Jean failed out of the Collier County Law Enforcement Officer Academy and has a long, documented history of poor performance, failing to operate well under stressful conditions and unable to state the sheriff's office's lethal force policy, the release stated.

Nicolas Morales Jr. wipes away tears as he speaks at a press conference on Thursday, Aug. 11, 2022, announcing a federal lawsuit stemming from the death of his father, Nicolas Morales, in Immokalee in 2020. Morales was killed by a Collier County Sheriff's Deputy.


Early Sept. 17, 2020, Morales was suffering from a mental health crisis and wandering around his neighborhood. A neighbor at Farm Workers Village called 911 saying a man holding a shovel, later identified as Morales, was trying to get into her home.

Within 21 seconds of deputies' arrival, Jean shot Morales three times, a department analysis showed. Kirk unleashed his K-9 German shepherd, mauling Morales while he was injured on the ground and calling for his mother, police reports indicated. 

Morales died from his injuries shortly after arriving at a hospital.

Deputy shooting, aftermath leaves impact on family

The complaint claims the younger Morales suffers extreme mental and emotional pain due to the deputies' actions.

"For me, how I felt, was like surprise, shock to find out that my father had passed away through a cruel way," Morales said as he tried to find the words. "It changed a lot because now he's not here on this world and I don't have anybody like my dad to be with." [...]

[...] The suit adds that the day after his father died, deputies removed Morales from school and detained him for hours.

Morales then moved to Texas to live with his guardian, his stepsister, the complaint says.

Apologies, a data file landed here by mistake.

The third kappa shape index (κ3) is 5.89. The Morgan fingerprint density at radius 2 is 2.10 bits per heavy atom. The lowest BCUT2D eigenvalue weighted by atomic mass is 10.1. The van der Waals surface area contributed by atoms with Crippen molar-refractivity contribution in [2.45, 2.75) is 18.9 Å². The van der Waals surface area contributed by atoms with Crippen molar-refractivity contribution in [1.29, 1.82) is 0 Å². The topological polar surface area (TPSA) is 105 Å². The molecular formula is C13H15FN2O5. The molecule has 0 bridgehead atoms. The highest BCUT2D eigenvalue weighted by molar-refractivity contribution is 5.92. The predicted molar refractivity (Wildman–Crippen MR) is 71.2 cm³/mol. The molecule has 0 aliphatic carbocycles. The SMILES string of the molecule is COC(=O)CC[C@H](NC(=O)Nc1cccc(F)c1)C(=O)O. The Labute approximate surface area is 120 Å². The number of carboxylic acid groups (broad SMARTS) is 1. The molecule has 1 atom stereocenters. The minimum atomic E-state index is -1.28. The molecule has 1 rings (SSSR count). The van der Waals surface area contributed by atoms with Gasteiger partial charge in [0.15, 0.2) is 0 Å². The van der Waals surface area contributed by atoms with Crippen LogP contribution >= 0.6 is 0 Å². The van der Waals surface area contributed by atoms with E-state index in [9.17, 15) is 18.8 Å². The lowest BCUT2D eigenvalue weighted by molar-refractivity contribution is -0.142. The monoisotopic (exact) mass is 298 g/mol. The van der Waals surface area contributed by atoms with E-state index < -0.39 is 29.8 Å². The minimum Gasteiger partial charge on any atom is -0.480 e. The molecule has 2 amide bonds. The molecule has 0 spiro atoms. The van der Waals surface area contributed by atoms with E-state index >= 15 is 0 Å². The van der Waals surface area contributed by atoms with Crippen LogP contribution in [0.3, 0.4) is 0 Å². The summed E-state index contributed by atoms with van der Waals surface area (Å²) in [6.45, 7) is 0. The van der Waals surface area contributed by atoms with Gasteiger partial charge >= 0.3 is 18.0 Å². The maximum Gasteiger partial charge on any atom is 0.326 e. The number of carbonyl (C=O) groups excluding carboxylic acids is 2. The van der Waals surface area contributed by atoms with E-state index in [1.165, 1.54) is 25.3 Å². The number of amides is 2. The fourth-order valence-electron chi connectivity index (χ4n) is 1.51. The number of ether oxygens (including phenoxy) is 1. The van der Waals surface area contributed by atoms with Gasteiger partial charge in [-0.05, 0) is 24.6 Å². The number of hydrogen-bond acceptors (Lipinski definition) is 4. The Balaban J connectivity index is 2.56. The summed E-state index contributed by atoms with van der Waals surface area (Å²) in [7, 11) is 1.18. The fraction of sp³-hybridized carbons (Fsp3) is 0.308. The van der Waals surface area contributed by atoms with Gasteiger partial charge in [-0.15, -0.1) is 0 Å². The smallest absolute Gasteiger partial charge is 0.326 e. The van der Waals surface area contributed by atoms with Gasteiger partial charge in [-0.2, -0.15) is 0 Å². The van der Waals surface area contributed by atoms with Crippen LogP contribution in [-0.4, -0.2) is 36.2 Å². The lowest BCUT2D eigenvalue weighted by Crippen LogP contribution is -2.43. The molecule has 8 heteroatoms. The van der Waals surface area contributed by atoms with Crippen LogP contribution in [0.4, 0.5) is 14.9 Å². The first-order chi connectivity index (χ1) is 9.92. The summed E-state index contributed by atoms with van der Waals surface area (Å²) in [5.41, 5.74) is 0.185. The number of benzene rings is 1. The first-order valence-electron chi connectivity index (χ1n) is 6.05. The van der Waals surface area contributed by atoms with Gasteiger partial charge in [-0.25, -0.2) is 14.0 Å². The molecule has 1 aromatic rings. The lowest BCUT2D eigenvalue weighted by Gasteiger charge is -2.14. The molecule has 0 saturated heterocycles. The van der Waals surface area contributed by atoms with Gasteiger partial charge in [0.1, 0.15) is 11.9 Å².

"It's been hard having to deal with my brother and his emotions, and all the stuff that comes with the death of a dad," his stepsister, Marisol Andrade, told the Daily News and The News-Press as she hugged him. 

Andrade briefly paused as she cried, tucked into her stepbrother's shoulder.

"To deal with him sad about his dad and there's nothing I could do," Andrade added after a brief pause as she wiped tears.

Andrade is hopeful as the case makes its way to court.

"That they don't get away with what they did to his dad," she said. "And that they know his life mattered, not just to us, but to other people in the community," Andrade said.

She also reminds the community about the effects of mental health and how that impacted their family.

"Mental health is real and I know he was going through a crisis, that he didn't deserve this," Andrade said… (read more)

You can read the full article at the Naples Daily News website, and find more coverage – which dominated the news cycle locally, in print and on air – on local news stations here below:

"CCSO officials come to believe they can harm civilians with impunity... And they do so..."

The 78-page complaint itself is a stunning document, offering a devastating, detailed recounting of the many failures of the officers whose fateful actions that night resulted in Nicolas Morales' death and mauling by a police K-9.  The complaint also lays out a disturbing account of the broader history of excessive force used by deputies in the Sheriff's Office, and, perhaps most importantly, the complete failure of CCSO leadership to impose any accountability or consequences in case after case of beating, tasing, and harassing of Collier County residents. 

You can read the complaint in its entirety here, but for a sense of its tone and content, the following excerpt is taken from the first pages of the complaint:

… 2. The night Mr. Morales was killed, Defendant Officers Pierre Jean, Nathan Kirk, and Brian Tarazona responded to a 911 call from Immokalee, Florida indicating that a Mexican male was holding a shovel, knocking on the door of a neighbor’s house, and asking to be let inside. Within 21 seconds of the Officers’ arrival at the scene, Defendant Officer Jean cornered Mr. Morales and shot at him four times, hitting him three times in his body.

3. Defendant Officer Kirk then sicced his K-9 German Shepherd on Mr. Morales. The dog latched onto Mr. Morales’ body as he screamed in pain and threw up from the trauma. All three Officers failed to provide timely medical care to Mr. Morales, who died from his injuries, leaving his son, Nick Jr., an orphan.

4. At no time during this horrific incident did the Defendant Officers attempt to de-escalate the situation or use less-lethal force on Mr. Morales, who was in obvious mental distress, never acted aggressively toward the Officers, and posed no threat. Instead, the Defendant Officers used precipitous and unreasonable deadly force, and failed to intervene to prevent Mr. Morales’ entirely preventable death. Their actions violated the U.S. Constitution and Florida state law, as well as the CCSO’s own policies.